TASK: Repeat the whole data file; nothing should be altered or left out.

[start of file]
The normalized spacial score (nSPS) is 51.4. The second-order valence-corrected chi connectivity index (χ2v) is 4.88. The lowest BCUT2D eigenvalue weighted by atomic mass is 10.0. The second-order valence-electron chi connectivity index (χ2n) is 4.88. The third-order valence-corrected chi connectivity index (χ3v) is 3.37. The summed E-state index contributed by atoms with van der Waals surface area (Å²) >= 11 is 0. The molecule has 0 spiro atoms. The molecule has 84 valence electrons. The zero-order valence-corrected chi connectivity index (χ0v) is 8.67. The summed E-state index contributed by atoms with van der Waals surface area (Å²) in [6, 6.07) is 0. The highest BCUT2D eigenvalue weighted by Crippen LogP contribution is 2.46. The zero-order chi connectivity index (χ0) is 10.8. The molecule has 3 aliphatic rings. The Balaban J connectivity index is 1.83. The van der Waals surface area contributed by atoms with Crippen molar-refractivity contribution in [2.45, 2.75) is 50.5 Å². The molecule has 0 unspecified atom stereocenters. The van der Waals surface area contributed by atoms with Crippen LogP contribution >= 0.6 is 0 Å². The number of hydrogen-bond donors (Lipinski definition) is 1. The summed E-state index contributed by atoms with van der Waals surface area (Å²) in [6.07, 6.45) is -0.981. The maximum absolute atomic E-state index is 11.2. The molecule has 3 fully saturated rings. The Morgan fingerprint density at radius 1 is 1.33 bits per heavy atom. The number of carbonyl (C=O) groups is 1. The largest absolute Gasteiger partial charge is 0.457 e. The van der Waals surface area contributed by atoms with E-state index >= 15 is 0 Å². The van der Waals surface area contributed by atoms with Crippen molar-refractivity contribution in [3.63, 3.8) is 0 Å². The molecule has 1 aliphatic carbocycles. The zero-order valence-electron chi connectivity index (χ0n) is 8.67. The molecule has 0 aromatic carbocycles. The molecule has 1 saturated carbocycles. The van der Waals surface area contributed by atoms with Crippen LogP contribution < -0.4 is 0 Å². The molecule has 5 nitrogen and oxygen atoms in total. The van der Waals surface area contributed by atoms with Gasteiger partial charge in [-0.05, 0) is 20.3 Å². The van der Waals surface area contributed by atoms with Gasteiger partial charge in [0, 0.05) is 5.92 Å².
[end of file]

The normalized spacial score (nSPS) is 51.4. The second-order valence-corrected chi connectivity index (χ2v) is 4.88. The lowest BCUT2D eigenvalue weighted by atomic mass is 10.0. The second-order valence-electron chi connectivity index (χ2n) is 4.88. The third-order valence-corrected chi connectivity index (χ3v) is 3.37. The summed E-state index contributed by atoms with van der Waals surface area (Å²) >= 11 is 0. The molecule has 0 spiro atoms. The molecule has 84 valence electrons. The zero-order valence-corrected chi connectivity index (χ0v) is 8.67. The summed E-state index contributed by atoms with van der Waals surface area (Å²) in [6, 6.07) is 0. The highest BCUT2D eigenvalue weighted by Crippen LogP contribution is 2.46. The zero-order chi connectivity index (χ0) is 10.8. The molecule has 3 aliphatic rings. The Balaban J connectivity index is 1.83. The van der Waals surface area contributed by atoms with Crippen molar-refractivity contribution in [2.45, 2.75) is 50.5 Å². The molecule has 0 unspecified atom stereocenters. The van der Waals surface area contributed by atoms with Crippen LogP contribution >= 0.6 is 0 Å². The number of hydrogen-bond donors (Lipinski definition) is 1. The summed E-state index contributed by atoms with van der Waals surface area (Å²) in [6.07, 6.45) is -0.981. The maximum absolute atomic E-state index is 11.2. The molecule has 3 fully saturated rings. The Morgan fingerprint density at radius 1 is 1.33 bits per heavy atom. The number of carbonyl (C=O) groups is 1. The largest absolute Gasteiger partial charge is 0.457 e. The van der Waals surface area contributed by atoms with E-state index >= 15 is 0 Å². The van der Waals surface area contributed by atoms with Crippen molar-refractivity contribution in [3.63, 3.8) is 0 Å². The molecule has 1 aliphatic carbocycles. The zero-order valence-electron chi connectivity index (χ0n) is 8.67. The molecule has 0 aromatic carbocycles. The molecule has 1 saturated carbocycles. The van der Waals surface area contributed by atoms with Crippen LogP contribution < -0.4 is 0 Å². The molecule has 5 nitrogen and oxygen atoms in total. The van der Waals surface area contributed by atoms with Gasteiger partial charge in [-0.05, 0) is 20.3 Å². The van der Waals surface area contributed by atoms with Gasteiger partial charge in [0, 0.05) is 5.92 Å².